Since news broke that the Pulitzer Prize Board will “welcome” back Díaz, Twitter has exploded with reactions varying from doubtful to concerned to joyful.

Some are wondering whether the review of Díaz was truly as thorough as the law firm and Pulitzer Prize Board claim it has been. “The world being what it is,” writes Twitter user @heathquinn, “can’t guarantee they have found every stone that could be turned over” after another user, @hoperhenderson pointed out that “mistreatment/abuse of women is often treated as no big deal.”

Others questioned the validity of those who still claim that accusations against Díaz were a conspiracy.

Many on Twitter are claiming that the #MeToo allegations against Díaz were part of a conspiracy but, as Twitter user @hoperhenderson points out, a massive conspiracy that included women of color seems unlikely. Still, the law firm review seems conclusive enough for the Pulitzer Prize Board and the news is being vastly celebrated on Twitter by fans of the Dominican-American author.

Meanwhile, author Michael Deibert, who is working on a book about the history of the United States in Puerto Rico, added an interesting tidbit to the conversation.

Whether or not Díaz was “brutal” or a “really humiliating professor” seems to no longer be an issue of concern for his employers since he has remained a professor at MIT after their internal investigation. When it comes to sexual assault allegations, the latest news from the Pulitzer Prize Board has cleared him for now. His original accuser, Zinzi Clemmons, has yet to comment on Twitter about this result. Carmen Maria Machado, who also shared on Twitter about her misogynistic interaction with Díaz, has also made no recent comment.


Read: The Recent #MeToo Claims About Junot Díaz Remind Us What It Means For WOC When The Giants We Look Up To Turn Out To Be Abusers

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Isabel Allende is the First Spanish-Language Author to Receive the National Book Award Medal

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Isabel Allende is the First Spanish-Language Author to Receive the National Book Award Medal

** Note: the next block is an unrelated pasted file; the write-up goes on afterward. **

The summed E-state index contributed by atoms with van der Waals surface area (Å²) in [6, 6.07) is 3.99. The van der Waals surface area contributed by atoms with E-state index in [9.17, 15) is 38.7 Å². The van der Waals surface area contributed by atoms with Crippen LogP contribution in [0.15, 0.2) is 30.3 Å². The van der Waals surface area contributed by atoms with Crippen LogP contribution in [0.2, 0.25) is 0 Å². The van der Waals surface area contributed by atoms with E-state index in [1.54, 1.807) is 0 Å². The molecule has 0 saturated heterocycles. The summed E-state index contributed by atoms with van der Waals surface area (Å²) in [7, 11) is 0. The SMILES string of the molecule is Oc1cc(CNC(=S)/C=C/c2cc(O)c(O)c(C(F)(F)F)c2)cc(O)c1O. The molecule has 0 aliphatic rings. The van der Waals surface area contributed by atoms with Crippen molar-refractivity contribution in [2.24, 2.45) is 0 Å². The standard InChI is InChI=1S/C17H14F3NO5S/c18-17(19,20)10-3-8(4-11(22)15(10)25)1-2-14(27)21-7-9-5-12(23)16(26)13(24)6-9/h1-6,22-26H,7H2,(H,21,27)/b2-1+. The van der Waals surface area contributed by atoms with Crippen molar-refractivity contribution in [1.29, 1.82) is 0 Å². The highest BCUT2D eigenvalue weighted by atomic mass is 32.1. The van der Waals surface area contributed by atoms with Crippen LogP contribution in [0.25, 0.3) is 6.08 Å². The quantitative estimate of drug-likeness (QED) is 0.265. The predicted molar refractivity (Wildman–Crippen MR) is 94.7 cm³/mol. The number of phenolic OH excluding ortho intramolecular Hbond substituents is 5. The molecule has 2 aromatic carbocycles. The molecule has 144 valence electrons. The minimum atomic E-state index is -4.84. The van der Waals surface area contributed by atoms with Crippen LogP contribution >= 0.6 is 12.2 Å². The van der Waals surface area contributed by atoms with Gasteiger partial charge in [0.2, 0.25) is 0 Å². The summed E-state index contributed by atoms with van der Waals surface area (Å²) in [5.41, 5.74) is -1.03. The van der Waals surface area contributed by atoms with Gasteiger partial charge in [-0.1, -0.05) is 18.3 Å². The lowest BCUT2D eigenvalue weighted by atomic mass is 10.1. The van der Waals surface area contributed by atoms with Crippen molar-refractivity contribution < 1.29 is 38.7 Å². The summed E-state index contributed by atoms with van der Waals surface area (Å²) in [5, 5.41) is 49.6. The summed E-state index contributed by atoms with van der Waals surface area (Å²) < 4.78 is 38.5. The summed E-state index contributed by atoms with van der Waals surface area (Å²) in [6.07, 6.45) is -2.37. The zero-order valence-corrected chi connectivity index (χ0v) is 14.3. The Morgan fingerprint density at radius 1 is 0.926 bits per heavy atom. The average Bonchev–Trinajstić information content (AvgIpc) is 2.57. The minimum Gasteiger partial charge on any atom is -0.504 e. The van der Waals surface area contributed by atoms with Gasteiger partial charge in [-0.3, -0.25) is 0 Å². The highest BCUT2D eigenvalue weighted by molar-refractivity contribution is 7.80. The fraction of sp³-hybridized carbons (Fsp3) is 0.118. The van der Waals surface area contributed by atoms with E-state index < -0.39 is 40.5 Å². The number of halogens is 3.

Bestselling Chilean author Isabel Allende received an honorary Lifetime Achievement National Book Award on Wednesday night, making her the first ever Spanish-language author to receive the honor. Allende is most famous for the blockbuster success of her 1982 novel, “The House of Spirits” that has sold more than 65 million copies worldwide. In total, she has written over 20 books.

The National Book Award medal is one of the highest honors in literature, previously being bestowed on literary greats like Arthur Miller, Joan Didion, and Toni Morrison. The fact that the National Book Award Committee awarded the medal to an author who writes exclusively in Spanish cannot be understated.

When accepting the award, Allende delivered a stirring speech that touched on themes of memories, alienation, and the power of storytelling.

Allende began her rousing acceptance speech by accepting the award “on behalf of millions of people like myself who have come to this country in search of a new life”. She went on to describe her life experience as that of a constant foreigner, as although she was born in Peru, she was raised in Chile. She said these experiences make her recognize the universal “incurable desire to belong in a place.”

But her speech didn’t stop there. She devoted the rest of her time on the podium to talk about her writing process, which she described as “taking notes” on her experiences.